It is important to understand that other road users may not be aware of the space required when driving a large goods vehicle. 

As a result, the onus is on you as the driver, to avoid incidents.  Always signal in plenty of time and be tolerant of other road users.


 Drivers of vehicles that can cause the greatest harm in the event of a collision bear the greatest responsibility to take care and reduce the danger to others. This principle applies most strongly to drivers of LGVs, cars/taxis and motorcycles. Cyclists and horse riders likewise have a responsibility to reduce danger to pedestrians.


When a motorcyclist, horserider or cyclist turns, they usually take a quick glance over their shoulder. 

Observing their actions and making eye contact can give you an early indication of their intentions on the road.

Other road users may not be aware that a large vehicle will sometimes need to take more than one lane when making turns.

You shouldn’t cut across cyclists going ahead when turning into or out of a junction or changing direction or lane, just as you wouldn’t turn across the path of another motor vehicle.

  • Always check your mirrors and blind spots when making turns


Motorcyclists and cyclists often overtake traffic on the outside or ride through gaps. When queuing in traffic, be sure to check all your mirrors and blind spots before moving off or turning.

  • When overtaking motorcyclists, cyclists and horse riders, drivers must leave a minimum distance of 1.5 metres at speeds of less than 30mph and 2.0 metres at speeds of more than 30mph and at least 2.0 metres of space where a pedestrian is walking in the road, passing them at a slow speed. If you can’t, you must wait.

 Cyclists, in particular, can be affected by the draft caused by a large lorry passing.


Large goods vehicles are not as quick as cars or motorbikes at pulling away. Take this, along with the length of the vehicle you are driving, into account.

  • Motorcyclists can be hidden by parked cars or slight bends in the road. Take extra time to look for bikes.
  • Cyclists can overtake on either side of your vehicle. ALWAYS check your mirrors and blind spots before pulling away.

At a junction, you should give way to pedestrians crossing or waiting to cross a road into which or from which you’re turning.


Cyclists and motorbikes often ride close to parked vehicles.

  •  It is important to check your mirror before exiting the vehicle to ensure you don’t cause any accidents when opening the door.


Road users can be affected by weather conditions or poor road surfaces. In wet weather, consider the vehicles you are overtaking, and the effect the spray your wheels may cause.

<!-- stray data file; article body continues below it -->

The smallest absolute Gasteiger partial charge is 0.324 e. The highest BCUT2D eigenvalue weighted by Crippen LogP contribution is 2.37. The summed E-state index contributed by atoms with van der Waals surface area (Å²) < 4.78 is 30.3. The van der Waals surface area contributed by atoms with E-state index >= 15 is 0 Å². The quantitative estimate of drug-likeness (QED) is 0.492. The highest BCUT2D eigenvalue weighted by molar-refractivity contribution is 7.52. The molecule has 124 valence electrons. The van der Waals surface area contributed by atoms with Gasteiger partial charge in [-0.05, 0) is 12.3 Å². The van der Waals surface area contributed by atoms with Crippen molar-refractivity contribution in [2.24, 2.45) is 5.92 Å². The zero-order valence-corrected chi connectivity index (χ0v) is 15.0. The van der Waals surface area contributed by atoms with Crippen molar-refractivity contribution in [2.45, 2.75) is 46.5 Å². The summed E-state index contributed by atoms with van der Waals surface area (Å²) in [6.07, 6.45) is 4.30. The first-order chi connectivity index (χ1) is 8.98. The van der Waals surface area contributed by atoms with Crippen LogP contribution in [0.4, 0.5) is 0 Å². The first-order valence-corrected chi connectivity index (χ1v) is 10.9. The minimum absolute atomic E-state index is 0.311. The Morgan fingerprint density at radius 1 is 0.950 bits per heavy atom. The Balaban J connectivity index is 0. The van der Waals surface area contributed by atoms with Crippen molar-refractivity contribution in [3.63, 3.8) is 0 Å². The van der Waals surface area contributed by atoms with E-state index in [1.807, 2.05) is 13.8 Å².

Leave extra room when travelling behind vehicles in case they need to brake in an emergency. 

Windy conditions can cause vehicles to be blown off course.

  • Large unladen lorries
  •  Cars towing caravans
  • Cyclists 
  • are most susceptible to high winds


Country roads are often used by horse riders who you must be ready to slow down and stop for if necessary.

  • Look out for hand signals requesting you stop or slow down. 
  • Be aware of sudden movements; horses can be unpredictable, especially when frightened.
  • When overtaking, DO NOT rev your engine, sound your horn, or play loud music. Be sure to accelerate away slowly when you have passed the horse rider.


Other drivers can often lack confidence on the road.  They could be learner drivers, recently passed or elderly. DO NOT become impatient or try to intimidate the driver by:

  • Using your horn
  • Revving your engine
  • Pumping your air brakes


Pedestrians can appear from between parked cars and blind spots.  Be sure to slow down and ready to stop when approaching crossings.

Never wave pedestrians across as other drivers might not stop for them.

At a junction, drivers,  should give way to pedestrians crossing or waiting to cross a road into which or from which you are turning. You should give way to pedestrians waiting to cross a zebra crossing and to pedestrians and


The most common of crossings  A red person on the opposite side of the road changes to green when it is safe to cross

Lights controlling the pedestrians are located on the near side of the road.

This crossing can be used by both pedestrians and cyclists

A crossing for riders on horseback

Recognised by its alternating dark and light stripes on the road surface.  Usually accompanied by flashing yellow lights at either end


In this section, you will ‘learn by doing‘ Try and answer the test questions that have not been covered in the videos or learning material.

Be sure to read the explanations in full and watch your score increase at every attempt 

Other Road Users